The State Department said Tuesday that it still pushing to have regular contact with WNBA star Brittney Griner, who has been detained in Russia for nearly three months. A consular official was able to meet with Griner last week, when her pre-trial detention in Russia was extended for one month. Griner has been detained since February, after vape cartridges containing oil derived from cannabis were allegedly found in her luggage at an airport in Moscow. The NBA also weighed in on the matter Tuesday. Commissioner Adam Silver says his league is also trying to bring Griner home.

Nielsen list illustrates power of franchises for networks

Broadcast television networks, inundated with competition from cable and streaming services, have learned the power of franchises. Last week's Nielsen company list is a stark reminder: 12 of the 20 most popular scripted series last week were parts of existing franchises — the three “Chicago” dramas on NBC and the three “FBI” shows on CBS, for example. ABC, in announcing its new fall schedule on Tuesday, said it will try to create its own franchise by spinning off a companion version to its show “The Rookie” in the fall. CBS won the week in prime time last week, with NBC coming in second.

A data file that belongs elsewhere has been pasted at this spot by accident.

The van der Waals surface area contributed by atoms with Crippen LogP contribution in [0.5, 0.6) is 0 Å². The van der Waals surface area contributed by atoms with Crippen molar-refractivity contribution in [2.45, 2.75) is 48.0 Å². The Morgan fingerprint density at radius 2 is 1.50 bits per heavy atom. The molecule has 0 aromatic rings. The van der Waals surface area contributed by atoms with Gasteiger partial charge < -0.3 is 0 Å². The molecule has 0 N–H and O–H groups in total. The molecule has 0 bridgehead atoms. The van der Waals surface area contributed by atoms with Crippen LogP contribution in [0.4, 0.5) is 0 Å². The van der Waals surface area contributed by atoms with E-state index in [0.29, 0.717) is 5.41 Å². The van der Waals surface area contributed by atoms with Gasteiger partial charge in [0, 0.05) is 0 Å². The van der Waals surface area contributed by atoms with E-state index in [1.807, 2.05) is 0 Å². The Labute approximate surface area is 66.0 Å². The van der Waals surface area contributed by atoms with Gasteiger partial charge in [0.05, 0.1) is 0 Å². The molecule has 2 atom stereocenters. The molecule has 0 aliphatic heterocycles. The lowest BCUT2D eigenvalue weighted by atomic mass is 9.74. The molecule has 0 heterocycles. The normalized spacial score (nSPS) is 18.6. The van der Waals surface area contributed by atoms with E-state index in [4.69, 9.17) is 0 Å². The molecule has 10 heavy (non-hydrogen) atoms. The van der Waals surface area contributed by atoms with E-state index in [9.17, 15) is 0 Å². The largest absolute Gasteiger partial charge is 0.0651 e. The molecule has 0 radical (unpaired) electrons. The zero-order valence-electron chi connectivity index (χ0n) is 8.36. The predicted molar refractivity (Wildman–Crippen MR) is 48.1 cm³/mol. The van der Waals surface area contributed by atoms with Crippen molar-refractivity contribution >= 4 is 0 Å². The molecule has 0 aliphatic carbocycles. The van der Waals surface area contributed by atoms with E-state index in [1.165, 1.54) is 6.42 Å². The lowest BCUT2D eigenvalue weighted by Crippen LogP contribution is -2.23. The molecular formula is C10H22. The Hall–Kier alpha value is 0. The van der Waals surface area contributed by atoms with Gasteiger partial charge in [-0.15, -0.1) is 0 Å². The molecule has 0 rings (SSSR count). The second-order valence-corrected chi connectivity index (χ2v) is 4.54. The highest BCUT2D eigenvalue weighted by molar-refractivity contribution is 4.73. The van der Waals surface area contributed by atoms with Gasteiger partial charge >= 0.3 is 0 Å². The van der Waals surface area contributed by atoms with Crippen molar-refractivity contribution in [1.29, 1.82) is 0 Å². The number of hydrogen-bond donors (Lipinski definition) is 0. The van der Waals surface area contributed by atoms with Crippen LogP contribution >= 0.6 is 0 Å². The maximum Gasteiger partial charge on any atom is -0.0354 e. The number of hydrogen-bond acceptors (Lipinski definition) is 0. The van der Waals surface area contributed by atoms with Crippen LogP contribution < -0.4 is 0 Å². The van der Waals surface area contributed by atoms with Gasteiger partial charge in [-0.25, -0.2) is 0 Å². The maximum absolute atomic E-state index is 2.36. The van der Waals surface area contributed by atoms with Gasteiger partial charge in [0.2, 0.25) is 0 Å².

DA: Church gunman wanted to 'execute' as many as possible

Prosecutors have charged the suspect in the California church shooting with one count of first-degree murder and five counts of attempted murder. Orange County District Attorney Todd Spitzer also announced Tuesday that 68-year-old David Chou of Las Vegas faces four counts of possessing destructive devices with intent to kill or harm. Authorities have said Chou is a U.S. citizen who grew up in Taiwan and was motivated by hatred of Taiwanese people. Chou is accused of opening fire during a Sunday luncheon for members of a Taiwanese Presbyterian church in the city of Laguna Woods. A doctor who heroically charged the gunman was killed. Five people were wounded.